Europe is set to see a partial revival of its solar industry, and perhaps 25 GW of new manufacturing capacity could come online by 2025. In the face of the cost-efficient Chinese imports which dominate the market today, these new plants will rely on a technological edge, plus lower transportation costs as Europe’s demand rises rapidly.
Heterojunction will be a central new technology in new plants through to 2024, after which tandem perovskites from the likes of Oxford PV will pick up, as well as even more novel ideas such as organic solar cells. As for rising demand, Europe’s newly installed capacity has increased from the nadir of 5.5 GW in 2017, to 8 GW in 2018 and then 16 GW in 2019, with a further increase this year as many national markets including Poland, Germany and France show major expansion. Some markets such as France, the UK and Italy are coming back to life after years of stagnation.
Singapore’s REC Group announced a new 4 GW heterojunction cell and module manufacturing plant last week, to be built in Hambach, France, with the first phase to come online in 2022 and full scale to be reached in 2025. One motive here is France’s new tendering rules from 2019, which grant a fixed tariff to solar projects which use innovative technology; the country’s energy plans will see annual solar additions pass 2 GW and then 3 GW in the first half of the new decade.
On a longer timeframe, Oxford PV will reach GW scale production of its perovskite tandems in 2024, in its Brandenburg facilities, with 10 GW as its next target after that. No matter what scale and cost-efficiency Chinese products reach, they won’t be able to beat the solar efficiency of Oxford PV’s tandem perovskite product, which will start at 27% and gain maybe 1% per year over the decade – a technological edge that won’t be blunted any time soon – although it could be licensed as a technology to the Chinese.
As for the “25 GW by 2025” figure, this is the target that’s been mentioned by companies participating in the “Solar Manufacturing Accelerator”, a co-ordinating initiative launched by SolarPower Europe six months ago. SolarPower Europe draws its board of directors from global and regional solar companies – Enel, Trina Solar, LONGi, First Solar, and so on. The association previously called for the end of Europe’s Minimum Import Price on Chinese imports, which was indeed ended in 2018.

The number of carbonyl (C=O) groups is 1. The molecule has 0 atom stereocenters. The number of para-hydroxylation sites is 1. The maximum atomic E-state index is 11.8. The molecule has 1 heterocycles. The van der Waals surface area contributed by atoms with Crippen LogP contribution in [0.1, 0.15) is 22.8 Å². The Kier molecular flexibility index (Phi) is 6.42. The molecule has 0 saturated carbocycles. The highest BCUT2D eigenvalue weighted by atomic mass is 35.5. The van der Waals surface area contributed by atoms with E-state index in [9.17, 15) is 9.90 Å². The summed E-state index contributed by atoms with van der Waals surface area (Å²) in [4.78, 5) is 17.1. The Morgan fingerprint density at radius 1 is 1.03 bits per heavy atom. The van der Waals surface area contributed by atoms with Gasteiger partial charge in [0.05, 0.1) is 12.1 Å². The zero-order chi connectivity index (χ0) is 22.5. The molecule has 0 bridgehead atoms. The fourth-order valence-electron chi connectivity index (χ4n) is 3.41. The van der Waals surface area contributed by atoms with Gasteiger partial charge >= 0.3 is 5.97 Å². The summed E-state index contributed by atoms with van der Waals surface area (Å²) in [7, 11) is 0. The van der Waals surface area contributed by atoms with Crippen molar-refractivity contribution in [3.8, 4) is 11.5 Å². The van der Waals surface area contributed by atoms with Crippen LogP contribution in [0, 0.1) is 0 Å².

Besides Oxford PV and REC Group, the initiative mentions manufacturing plans including Hungary’s Genuine Europe Solar’s 2 GW bifacial by 2022 – the company began with 100 MW heterojunction capacity using Meyer Burger tools this summer; Enel subsidiary 3Sun and its 3.3 GW bifacial heterojunction (HJT) manufacturing planned for 2024; the “5 GW Green Fab” of PERC and Interdigitated Back Contact (IBC) cell capacity for 2023 headed by RCT solutions; and a host of more speculative startups.
REC and Oxford PV are the two most notable, along with Meyer Burger, which was briefly the partner of REC and still is working with Oxford PV.
Meyer Burger has been a prominent solar equipment maker for a long time, and when the rest of Europe’s solar industry got undercut by China, it continued selling its equipment to the Chinese manufacturers. Recently however its margins there have come under pressure, pushing it to form partnerships with Oxford PV and REC Group, in a pivot toward Europe and its own solar cell and module manufacturing, featuring proprietary SmartWire technology. It will have 400 MW online in the middle of next year, and plans for 5 GW by 2026, having acquired a disused factory from SolarWorld, whose German subsidiaries declared bankruptcy in 2017. As Meyer Burger has observed, Germany’s solar market has a heavy skew toward rooftop installations – as do many markets in densely populated Western Europe – improving the economics for high-cost, high-efficiency modules.
On Europe’s periphery, the past couple months have also seen a 1 GW heterojunction (HJT) manufacturing plant announced for 2022 in Russia’s Kaliningrad exclave, and a 500 MW facility in Turkey opened by Kalyon Solar – notable for including ingot and wafer manufacturing.